|In 1707, the Scottish Parliament was effectively bribed and cajoled into voting to join with England to form one country under one King and one Parliament. Who was the monarch of England and Scotland at the time?||The Scottish Wars of Independence
Queen Anne. King James II only reigned for 3 years - he was deposed because, despite his assurances otherwise when he was crowned, he was a Roman Catholic. A number of candidates were considered to replace him, but William and Mary were judged to be the best of the bunch. Queen Anne succeeded William in 1702. After Anne's death in 1714, George of Hanover was invited to rule the country now known as Great Britain, as King George I.
|Following this declaration, Scotland remained free of ties with England for nearly 300 years, until the death of Queen Elizabeth I of England in 1603. Which Scottish king succeeded her to the English throne?||The Scottish Wars of Independence
King James VI. King James VI of Scotland became King James I of England, so I hope you didn't fall for this distractor. Malcolm I is right out of the picture, since he reigned from 943 AD to 954. King Charles I was the son of King James VI/I.
|The Scottish version of the Declaration of Independence was submitted to the Pope in 1320 and stated "as long as but a hundred of us remain alive, never will we on any conditions be brought under English rule. It is in truth not for glory, nor riches, nor honours that we are fighting, but for freedom -- for that alone, which no honest man gives up but with life itself." How was this document known?||The Scottish Wars of Independence
The Declaration of Arbroath. The Declaration of Arbroath was prepared as a formal Declaration of Independence and presented to the Pope, in order that he should recognise Scotland as an independant nation. It was drawn up in Arbroath Abbey in 1320, probably by the Abbot, Bernard de Linton, who was also the Chancellor of Scotland.
The other options are fictitious.
A broadsword. The highlander's traditional sword was the basket-hilted broadsword,a weapon of some 40" in length, although many (including Wallace) used the larger claymore. Some two-handed versions of these were more than 5 feet long. The cutlass is a shorter curved sword, some 30" in length, handy for close-quarters melee fighting, such as in boarding an enemy's ship. The sabre is a longer curved sword, optimised for cavalry use, while the gladius was the short stabbing sword of the Roman legionary, and - hence the name - the gladiator.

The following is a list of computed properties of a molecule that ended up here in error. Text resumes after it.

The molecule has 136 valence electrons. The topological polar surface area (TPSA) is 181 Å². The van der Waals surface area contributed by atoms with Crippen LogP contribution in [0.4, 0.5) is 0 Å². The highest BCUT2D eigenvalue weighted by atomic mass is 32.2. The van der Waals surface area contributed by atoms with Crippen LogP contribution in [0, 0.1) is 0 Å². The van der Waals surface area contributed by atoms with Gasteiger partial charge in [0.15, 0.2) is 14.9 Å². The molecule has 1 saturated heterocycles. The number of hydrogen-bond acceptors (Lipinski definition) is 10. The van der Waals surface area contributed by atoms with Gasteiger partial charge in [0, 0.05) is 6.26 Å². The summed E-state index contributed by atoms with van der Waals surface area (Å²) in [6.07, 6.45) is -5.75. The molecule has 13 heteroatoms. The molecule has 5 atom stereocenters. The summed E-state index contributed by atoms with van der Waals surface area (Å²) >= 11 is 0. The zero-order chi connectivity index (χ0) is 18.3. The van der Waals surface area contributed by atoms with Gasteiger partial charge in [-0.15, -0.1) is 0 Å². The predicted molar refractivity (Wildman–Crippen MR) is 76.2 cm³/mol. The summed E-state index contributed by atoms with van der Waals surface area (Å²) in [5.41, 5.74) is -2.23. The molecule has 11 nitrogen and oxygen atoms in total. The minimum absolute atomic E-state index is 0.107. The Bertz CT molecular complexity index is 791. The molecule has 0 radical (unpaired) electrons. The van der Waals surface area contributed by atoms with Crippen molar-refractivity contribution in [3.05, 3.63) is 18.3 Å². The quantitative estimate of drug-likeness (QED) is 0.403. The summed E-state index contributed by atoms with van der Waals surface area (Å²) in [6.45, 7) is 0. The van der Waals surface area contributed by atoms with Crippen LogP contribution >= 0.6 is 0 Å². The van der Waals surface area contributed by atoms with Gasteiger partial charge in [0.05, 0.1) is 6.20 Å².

King Robert I (Robert the Bruce). According to the legend, Robert had tried six times to defeat the English and had failed on every occasion. In despair, he was thinking about giving up and fleeing overseas. While hiding from his enemies in a peasant's hut (or a cave, depending on which legend you hear) he saw a small spider trying to swing itself between the roof timbers to make its web. Six times the spider swung and failed to reach its target. However it was successful on its seventh attempt, and thus inspired Bruce to give it one more try.
Stirling Bridge. This is completely misrepresented in the film "Braveheart", which shows long lines of soldiers on an open battlefield. In reality, Wallace's army were on the north side of the River Forth, while Surrey's army were on the south bank: the larger English Army had only a narrow wooden bridge with which to cross the river. Wallace's men were hiding in nearby woodland - when a manageable number of English soldiers had crossed the bridge, the Scots attacked. With no hope of reinforcement, those English who had crossed already were slaughtered in their thousands or drowned as they tried to escape.
A defensive formation against cavalry. A Schiltron comprised a large body of soldiers armed with long spears (often little more than long poles with sharpened points). They formed up in a hollow sqare formation, shoulder to shoulder, with the spears pointing outward on all sides. By moving the schiltron bodily across the battlefield, like a very vicious hedgehog, it could also be used offensively. This was an extremely effective tactic against cavalry, but the schiltron was vulnerable if there were effective archers on the battlefield.